The beauty of minimalism is that there are many different minimalist lifestyles that anyone can adopt. A more extreme approach could see someone living with five sets of shirts and pants, and washing hair, body and dishes with the same bottle of liquid soap. Another person opting for a simpler lifestyle may continue to


live in their 800-square-foot home, but pare down their ancillary items such that these items occupy only 200 square feet. Minimalism isn’t about having nothing; it is just the philosophy of living simply and happily according to what one is, not what one has.

         The middle way of minimalist living is focused on having lots of experiences, adventures and stories in life, not lots of clutter. In place of choosing material possessions, a minimalist pursues contentment, generosity, and gratitude. Grow spiritually and seek to invest in connections with the people you love and the planet that sustains us. The essence of minimalist living is to subtract distractions and add meaning to life, so as to live to the maximum.

         When we decrease the time spent on our possessions, we free up the time to discover the more valuable life-giving truths:

         With less clutter, we free more space

         With less buying, we offer more charity

         With less screen time, we nurture relationships

         With less shopping, we have more outdoor time

         With less driving, we benefit from walking

         We discover slowness with less rush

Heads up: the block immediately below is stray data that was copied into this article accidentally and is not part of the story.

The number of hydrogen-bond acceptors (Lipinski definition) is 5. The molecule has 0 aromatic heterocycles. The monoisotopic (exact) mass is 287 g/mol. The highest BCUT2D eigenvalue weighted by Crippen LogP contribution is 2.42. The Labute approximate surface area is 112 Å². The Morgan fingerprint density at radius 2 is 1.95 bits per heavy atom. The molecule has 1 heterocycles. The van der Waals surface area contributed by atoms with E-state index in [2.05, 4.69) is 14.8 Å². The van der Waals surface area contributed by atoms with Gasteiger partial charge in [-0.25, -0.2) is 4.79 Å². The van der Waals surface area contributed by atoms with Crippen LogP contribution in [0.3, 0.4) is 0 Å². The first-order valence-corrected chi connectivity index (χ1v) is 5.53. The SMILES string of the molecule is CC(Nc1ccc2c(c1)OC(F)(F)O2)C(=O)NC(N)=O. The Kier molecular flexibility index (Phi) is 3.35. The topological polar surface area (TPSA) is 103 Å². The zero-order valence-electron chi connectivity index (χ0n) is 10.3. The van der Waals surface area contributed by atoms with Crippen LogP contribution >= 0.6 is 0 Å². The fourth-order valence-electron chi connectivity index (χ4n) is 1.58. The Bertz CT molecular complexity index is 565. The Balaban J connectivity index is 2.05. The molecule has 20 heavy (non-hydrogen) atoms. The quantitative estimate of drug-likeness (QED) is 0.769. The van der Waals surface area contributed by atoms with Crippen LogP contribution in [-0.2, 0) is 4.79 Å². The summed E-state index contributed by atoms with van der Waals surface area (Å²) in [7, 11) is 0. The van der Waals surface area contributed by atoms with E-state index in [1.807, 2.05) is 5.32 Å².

We find more solitude with less noise

         We wear more smiles with fewer worries

         We are more generous with less selfishness

         A minimalist lifestyle is not a concept of loss; it is not about the things you remove from your life. It is more about the things you add to your life in light of the greater available space: physically, emotionally, and psychologically. View letting go as a force of giving back, freeing your life for positive, multifaceted development: an uncluttered mind, a creative soul, and a healthy and joyful body.


Minimalist Way of Eating


           Minimalist living includes paring down one’s diet to the healthful essentials. Eat food in its natural state. Cutting down on processed and packaged food and consuming real, fresh food leaves us better able to focus and concentrate. Enjoying simply prepared, delicious meals that include only the essential ingredients allows us to be more in touch with our health and bodies. Living a simple, meaningful, and quality life includes sleeping well and getting adequate exercise.


Minimalist Way of Building

            Architect Frank Lloyd Wright was a champion of minimalist design. Early in his life he became inspired by the philosophy, eventually coining the term “organic architecture” to describe a strikingly minimalist design concept. Organic buildings meld structure and character with Nature in a functional celebration of harmony with the natural world. Wrights minimalist methods still exert powerful influence on architects and builders in the construction of a variety of stunning commercial spaces and private residences.



Meditation & Health No 21 - Table of Contents